The respiratory system is an intricate and delicate network of channels that carry prana (the vital life-force) and oxygen. The lungs are the organs that receive the prana and oxygen that we breathe in through our nose and mouth.
In Ayurveda, the lungs and the stomach are important sites of kapha dosha, the force in the body which is governed by the elements of water and earth. Most disorders of the respiratory system are a result of imbalanced kapha dosha. Mucus or phlegm is produced in the stomach and accumulates in the lungs. It can then be distributed to other sites in the respiratory tract manifesting as imbalances. Although accumulation of mucus does not inherently mean that a respiratory imbalance will develop, it is indicative of low agni, or digestive fire. Low agni is among the common causes of respiratory imbalances and very often, the treatment protocol involves enkindling the digestive fire so that digestion can operate more optimally.
Although there can be an imbalance of the other doshas, vata and pitta, resulting in more asthmatic (vata) and infectious (pitta) conditions, people with excess kapha and kapha-predominate constitutions are generally more susceptible to imbalances involving excess mucus.
Ayurveda offers ways to bring an increased dosha back into balance through diet, lifestyle, and herbal supplements.
Follow a kapha-reducing diet.
Banyan's Lung Formula blends pippali, licorice, cane sugar and other herbs to nourish and support healthy respiration and lung function. Take 1–2 tablets, once or twice daily, or as directed by your health practitioner. In the case of low digestive fire, an appetite stimulant and digestive aid such as Trikatu can be taken.
The key lifestyle tip to balancing kapha and maintaining good lung health is exercise. Kapha dosha can be very stubborn, dense, and sticky. Warming the body through exercise helps to liquefy this substance, bringing it back to the digestive tract in order to be eliminated. When exercising, the breathing rate increases to meet the body's demand for more oxygen. This helps to expand lung capacity, keeping them functioning optimally.
Meditation reduces stress, calms the mind and is an effective practice to help dissolve negative emotions that can be detrimental to your health. The calming and relaxating effect of meditation can help to regulate breathing patterns, improving lung function.
Regular practice of yoga improves posture and keeps the body's channels open and free flowing. Linking breath and movement is an optimal way to invite space and increase vitality within the body's tissues and organs. Asana or postures that move the rib cage and stretch the intercostal muscles help to keep lungs healthy. By bringing more flexibility into the ribs, back, and shoulders, the lungs can expand more fully.
To also keep kapha dosha in check, practice yoga asanas more vigorously. Sun Salutations (Surya Namaskar) or any continuously linked yoga practice including many standing postures can help to raise the heart rate and improve lung function.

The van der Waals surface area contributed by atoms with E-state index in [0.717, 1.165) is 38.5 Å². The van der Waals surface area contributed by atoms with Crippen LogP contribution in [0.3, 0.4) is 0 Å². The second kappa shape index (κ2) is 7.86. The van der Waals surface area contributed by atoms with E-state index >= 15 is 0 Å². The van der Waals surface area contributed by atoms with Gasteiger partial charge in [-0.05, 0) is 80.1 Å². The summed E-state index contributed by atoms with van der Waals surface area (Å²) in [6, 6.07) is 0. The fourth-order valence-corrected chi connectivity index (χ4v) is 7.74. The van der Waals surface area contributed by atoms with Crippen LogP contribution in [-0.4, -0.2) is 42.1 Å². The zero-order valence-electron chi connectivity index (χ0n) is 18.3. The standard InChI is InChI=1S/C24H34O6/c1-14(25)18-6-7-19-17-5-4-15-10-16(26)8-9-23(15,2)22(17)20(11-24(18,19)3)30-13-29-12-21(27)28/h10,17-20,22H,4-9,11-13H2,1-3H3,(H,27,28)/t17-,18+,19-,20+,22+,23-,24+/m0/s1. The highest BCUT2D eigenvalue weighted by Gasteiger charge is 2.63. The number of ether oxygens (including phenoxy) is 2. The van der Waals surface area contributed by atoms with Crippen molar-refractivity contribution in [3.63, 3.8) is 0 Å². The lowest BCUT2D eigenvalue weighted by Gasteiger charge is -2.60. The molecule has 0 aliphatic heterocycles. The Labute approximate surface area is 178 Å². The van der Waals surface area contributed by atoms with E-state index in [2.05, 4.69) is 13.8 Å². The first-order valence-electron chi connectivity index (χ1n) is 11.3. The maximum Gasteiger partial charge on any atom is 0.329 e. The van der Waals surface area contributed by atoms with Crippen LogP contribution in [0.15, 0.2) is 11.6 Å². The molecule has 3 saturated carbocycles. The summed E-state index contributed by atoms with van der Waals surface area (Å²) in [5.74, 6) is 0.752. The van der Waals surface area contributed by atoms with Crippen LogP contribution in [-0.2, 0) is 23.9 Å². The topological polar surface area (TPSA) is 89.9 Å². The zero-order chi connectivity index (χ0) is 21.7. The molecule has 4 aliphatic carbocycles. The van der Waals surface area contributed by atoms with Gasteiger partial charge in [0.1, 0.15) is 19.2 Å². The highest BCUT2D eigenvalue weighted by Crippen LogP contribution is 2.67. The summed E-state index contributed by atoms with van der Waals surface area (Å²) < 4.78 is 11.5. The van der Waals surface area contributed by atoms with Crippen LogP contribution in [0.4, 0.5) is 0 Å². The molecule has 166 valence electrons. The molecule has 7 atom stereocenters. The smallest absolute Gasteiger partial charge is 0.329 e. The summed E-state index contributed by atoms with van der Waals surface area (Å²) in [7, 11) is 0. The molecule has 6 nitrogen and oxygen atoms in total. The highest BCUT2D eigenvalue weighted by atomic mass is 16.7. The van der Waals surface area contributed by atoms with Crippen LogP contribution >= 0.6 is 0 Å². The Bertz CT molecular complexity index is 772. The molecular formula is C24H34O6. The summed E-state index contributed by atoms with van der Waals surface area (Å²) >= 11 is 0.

Yogic breathwork or pranayama is an excellent way to revitalize prana within the body. Pranayama is a practice in controlling the breath. Pranayama cleanses and strengthens the physical body while calming and clearing the mind. It is important to practice with the proper posture to allow the breath to move freely in the body.
Pranayama may be the ultimate tool to help support healthy lung function. It conditions the diaphragm while helping to more fully oxygenate the blood. Try alternate nostril breathing to balance the breath and support the lungs. Position the right hand (you may choose to alternate with each practice) in vishnu mudra by folding the index finger and third finger inwards to lightly touch at the base of the thumb. Your pinkie finger rests by the side of the ring finger. You will alternately use your thumb to close your right nostril and your ring and pinkie fingers, working as one, to close your left. Rest your left hand comfortably in your lap. The breath should never feel forced. Envision the breath as a light thread of silk, lengthening effortlessly with each inhalation and exhalation.
This is one round. Begin a slow and regular practice of 5–10 rounds. Rest after your practice and notice how you are feeling.
Once comfortable with this practice, you can begin mentally counting to four on your inhalation, pause at the space between the breath and then count to four as you exhale so that the length of your inhalation and exhalation are equal.
“Hope is nature's way of enabling us to survive so that we can discover nature itself.”
The information provided in this article is not intended as a substitute for medical advice, but only to apprise the reader of basic Ayurvedic lifestyle information. The advice of a qualified health professional is recommended before making changes in diet or exercise routines.